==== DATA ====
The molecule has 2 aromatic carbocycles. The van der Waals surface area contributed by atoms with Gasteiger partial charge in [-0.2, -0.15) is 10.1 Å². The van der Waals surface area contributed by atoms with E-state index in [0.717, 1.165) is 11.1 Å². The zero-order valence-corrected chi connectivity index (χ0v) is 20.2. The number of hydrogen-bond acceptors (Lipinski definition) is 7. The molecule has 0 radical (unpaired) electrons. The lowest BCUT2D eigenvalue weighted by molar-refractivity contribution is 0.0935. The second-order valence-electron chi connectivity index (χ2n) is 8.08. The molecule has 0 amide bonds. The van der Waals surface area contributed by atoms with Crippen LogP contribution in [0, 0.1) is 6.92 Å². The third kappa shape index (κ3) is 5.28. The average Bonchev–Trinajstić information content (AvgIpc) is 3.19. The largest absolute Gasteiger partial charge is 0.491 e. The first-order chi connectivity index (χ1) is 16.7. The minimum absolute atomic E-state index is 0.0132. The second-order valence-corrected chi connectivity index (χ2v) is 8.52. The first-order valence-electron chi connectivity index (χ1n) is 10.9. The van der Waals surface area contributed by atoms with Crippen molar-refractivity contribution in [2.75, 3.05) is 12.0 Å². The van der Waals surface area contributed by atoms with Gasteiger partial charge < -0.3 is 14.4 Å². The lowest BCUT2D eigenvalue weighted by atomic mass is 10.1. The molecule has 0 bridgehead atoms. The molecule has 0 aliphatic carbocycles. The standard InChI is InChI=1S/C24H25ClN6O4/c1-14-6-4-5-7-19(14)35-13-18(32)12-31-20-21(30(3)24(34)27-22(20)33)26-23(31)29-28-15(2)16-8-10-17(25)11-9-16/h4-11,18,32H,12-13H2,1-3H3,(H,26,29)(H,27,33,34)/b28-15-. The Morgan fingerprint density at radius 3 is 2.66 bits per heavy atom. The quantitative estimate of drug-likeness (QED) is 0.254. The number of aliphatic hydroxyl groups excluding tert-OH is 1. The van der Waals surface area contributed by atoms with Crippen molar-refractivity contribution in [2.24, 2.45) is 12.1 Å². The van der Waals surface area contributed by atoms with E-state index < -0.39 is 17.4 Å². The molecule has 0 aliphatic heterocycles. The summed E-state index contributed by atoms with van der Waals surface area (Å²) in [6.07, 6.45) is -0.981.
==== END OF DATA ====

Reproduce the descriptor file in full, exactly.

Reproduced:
The molecule has 2 aromatic carbocycles. The van der Waals surface area contributed by atoms with Gasteiger partial charge in [-0.2, -0.15) is 10.1 Å². The van der Waals surface area contributed by atoms with E-state index in [0.717, 1.165) is 11.1 Å². The zero-order valence-corrected chi connectivity index (χ0v) is 20.2. The number of hydrogen-bond acceptors (Lipinski definition) is 7. The molecule has 0 radical (unpaired) electrons. The lowest BCUT2D eigenvalue weighted by molar-refractivity contribution is 0.0935. The second-order valence-electron chi connectivity index (χ2n) is 8.08. The molecule has 0 amide bonds. The van der Waals surface area contributed by atoms with Crippen LogP contribution in [0, 0.1) is 6.92 Å². The third kappa shape index (κ3) is 5.28. The average Bonchev–Trinajstić information content (AvgIpc) is 3.19. The largest absolute Gasteiger partial charge is 0.491 e. The first-order chi connectivity index (χ1) is 16.7. The minimum absolute atomic E-state index is 0.0132. The second-order valence-corrected chi connectivity index (χ2v) is 8.52. The first-order valence-electron chi connectivity index (χ1n) is 10.9. The van der Waals surface area contributed by atoms with Crippen molar-refractivity contribution in [2.75, 3.05) is 12.0 Å². The van der Waals surface area contributed by atoms with Gasteiger partial charge < -0.3 is 14.4 Å². The lowest BCUT2D eigenvalue weighted by atomic mass is 10.1. The molecule has 0 bridgehead atoms. The molecule has 0 aliphatic carbocycles. The standard InChI is InChI=1S/C24H25ClN6O4/c1-14-6-4-5-7-19(14)35-13-18(32)12-31-20-21(30(3)24(34)27-22(20)33)26-23(31)29-28-15(2)16-8-10-17(25)11-9-16/h4-11,18,32H,12-13H2,1-3H3,(H,26,29)(H,27,33,34)/b28-15-. The Morgan fingerprint density at radius 3 is 2.66 bits per heavy atom. The quantitative estimate of drug-likeness (QED) is 0.254. The number of aliphatic hydroxyl groups excluding tert-OH is 1. The van der Waals surface area contributed by atoms with Crippen molar-refractivity contribution in [2.24, 2.45) is 12.1 Å². The van der Waals surface area contributed by atoms with E-state index < -0.39 is 17.4 Å². The molecule has 0 aliphatic heterocycles. The summed E-state index contributed by atoms with van der Waals surface area (Å²) in [6.07, 6.45) is -0.981.